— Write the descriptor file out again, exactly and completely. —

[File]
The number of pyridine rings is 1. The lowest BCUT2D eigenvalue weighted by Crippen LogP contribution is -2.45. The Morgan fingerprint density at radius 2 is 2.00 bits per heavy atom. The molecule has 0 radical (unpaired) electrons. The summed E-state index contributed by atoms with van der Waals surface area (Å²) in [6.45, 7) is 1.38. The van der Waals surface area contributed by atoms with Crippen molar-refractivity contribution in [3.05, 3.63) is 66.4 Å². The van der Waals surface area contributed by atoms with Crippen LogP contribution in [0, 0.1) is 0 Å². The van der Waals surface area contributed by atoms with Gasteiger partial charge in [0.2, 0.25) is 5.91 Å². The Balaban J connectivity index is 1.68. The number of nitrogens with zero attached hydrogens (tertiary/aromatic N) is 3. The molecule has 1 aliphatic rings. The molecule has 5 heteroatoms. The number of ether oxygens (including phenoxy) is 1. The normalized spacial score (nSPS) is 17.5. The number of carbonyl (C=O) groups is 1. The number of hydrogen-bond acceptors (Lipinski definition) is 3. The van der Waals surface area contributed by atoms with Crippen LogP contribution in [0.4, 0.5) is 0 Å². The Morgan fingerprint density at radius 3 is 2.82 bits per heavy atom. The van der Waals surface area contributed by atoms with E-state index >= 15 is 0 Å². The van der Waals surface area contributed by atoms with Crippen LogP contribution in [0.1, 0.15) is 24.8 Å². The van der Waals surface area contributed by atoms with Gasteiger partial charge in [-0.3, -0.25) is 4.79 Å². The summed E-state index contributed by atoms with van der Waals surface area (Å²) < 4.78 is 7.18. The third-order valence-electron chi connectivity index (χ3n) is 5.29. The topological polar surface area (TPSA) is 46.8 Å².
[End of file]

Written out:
The number of pyridine rings is 1. The lowest BCUT2D eigenvalue weighted by Crippen LogP contribution is -2.45. The Morgan fingerprint density at radius 2 is 2.00 bits per heavy atom. The molecule has 0 radical (unpaired) electrons. The summed E-state index contributed by atoms with van der Waals surface area (Å²) in [6.45, 7) is 1.38. The van der Waals surface area contributed by atoms with Crippen molar-refractivity contribution in [3.05, 3.63) is 66.4 Å². The van der Waals surface area contributed by atoms with Crippen LogP contribution in [0, 0.1) is 0 Å². The van der Waals surface area contributed by atoms with Gasteiger partial charge in [0.2, 0.25) is 5.91 Å². The Balaban J connectivity index is 1.68. The number of nitrogens with zero attached hydrogens (tertiary/aromatic N) is 3. The molecule has 1 aliphatic rings. The molecule has 5 heteroatoms. The number of ether oxygens (including phenoxy) is 1. The normalized spacial score (nSPS) is 17.5. The number of carbonyl (C=O) groups is 1. The number of hydrogen-bond acceptors (Lipinski definition) is 3. The van der Waals surface area contributed by atoms with Crippen LogP contribution in [0.4, 0.5) is 0 Å². The Morgan fingerprint density at radius 3 is 2.82 bits per heavy atom. The van der Waals surface area contributed by atoms with E-state index >= 15 is 0 Å². The van der Waals surface area contributed by atoms with Crippen LogP contribution in [0.1, 0.15) is 24.8 Å². The van der Waals surface area contributed by atoms with Gasteiger partial charge in [-0.3, -0.25) is 4.79 Å². The summed E-state index contributed by atoms with van der Waals surface area (Å²) < 4.78 is 7.18. The third-order valence-electron chi connectivity index (χ3n) is 5.29. The topological polar surface area (TPSA) is 46.8 Å².